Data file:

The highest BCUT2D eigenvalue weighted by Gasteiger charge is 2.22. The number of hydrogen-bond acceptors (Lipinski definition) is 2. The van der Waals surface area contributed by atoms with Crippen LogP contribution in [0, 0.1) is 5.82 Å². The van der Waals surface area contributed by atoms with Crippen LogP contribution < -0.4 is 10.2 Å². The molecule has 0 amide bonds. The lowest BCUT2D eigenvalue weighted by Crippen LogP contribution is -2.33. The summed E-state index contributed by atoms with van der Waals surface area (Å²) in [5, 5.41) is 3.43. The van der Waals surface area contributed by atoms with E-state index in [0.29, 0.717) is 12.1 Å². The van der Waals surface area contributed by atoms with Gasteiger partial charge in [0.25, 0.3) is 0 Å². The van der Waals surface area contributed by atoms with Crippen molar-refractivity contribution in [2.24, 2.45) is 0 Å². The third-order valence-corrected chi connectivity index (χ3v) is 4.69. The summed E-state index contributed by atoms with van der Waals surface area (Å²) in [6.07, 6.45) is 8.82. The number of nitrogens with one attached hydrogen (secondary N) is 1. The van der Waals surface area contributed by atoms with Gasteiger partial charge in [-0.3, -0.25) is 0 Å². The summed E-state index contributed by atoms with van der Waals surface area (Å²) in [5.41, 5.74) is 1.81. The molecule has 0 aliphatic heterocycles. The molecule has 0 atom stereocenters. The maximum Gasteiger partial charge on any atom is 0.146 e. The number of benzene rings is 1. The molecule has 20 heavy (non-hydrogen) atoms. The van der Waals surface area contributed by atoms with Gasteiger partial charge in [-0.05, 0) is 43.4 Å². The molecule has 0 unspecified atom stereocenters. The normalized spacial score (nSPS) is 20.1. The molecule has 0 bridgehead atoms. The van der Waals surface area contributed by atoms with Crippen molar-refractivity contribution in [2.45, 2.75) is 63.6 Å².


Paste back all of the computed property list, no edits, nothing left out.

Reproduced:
The highest BCUT2D eigenvalue weighted by Gasteiger charge is 2.22. The number of hydrogen-bond acceptors (Lipinski definition) is 2. The van der Waals surface area contributed by atoms with Crippen LogP contribution in [0, 0.1) is 5.82 Å². The van der Waals surface area contributed by atoms with Crippen LogP contribution < -0.4 is 10.2 Å². The molecule has 0 amide bonds. The lowest BCUT2D eigenvalue weighted by Crippen LogP contribution is -2.33. The summed E-state index contributed by atoms with van der Waals surface area (Å²) in [5, 5.41) is 3.43. The van der Waals surface area contributed by atoms with E-state index in [0.29, 0.717) is 12.1 Å². The van der Waals surface area contributed by atoms with Gasteiger partial charge in [0.25, 0.3) is 0 Å². The van der Waals surface area contributed by atoms with Crippen molar-refractivity contribution in [2.24, 2.45) is 0 Å². The third-order valence-corrected chi connectivity index (χ3v) is 4.69. The summed E-state index contributed by atoms with van der Waals surface area (Å²) in [6.07, 6.45) is 8.82. The number of nitrogens with one attached hydrogen (secondary N) is 1. The van der Waals surface area contributed by atoms with Gasteiger partial charge in [-0.3, -0.25) is 0 Å². The summed E-state index contributed by atoms with van der Waals surface area (Å²) in [5.41, 5.74) is 1.81. The molecule has 0 aliphatic heterocycles. The molecule has 0 atom stereocenters. The maximum Gasteiger partial charge on any atom is 0.146 e. The number of benzene rings is 1. The molecule has 20 heavy (non-hydrogen) atoms. The van der Waals surface area contributed by atoms with Gasteiger partial charge in [-0.05, 0) is 43.4 Å². The molecule has 0 unspecified atom stereocenters. The normalized spacial score (nSPS) is 20.1. The molecule has 0 bridgehead atoms. The van der Waals surface area contributed by atoms with Crippen molar-refractivity contribution in [2.45, 2.75) is 63.6 Å².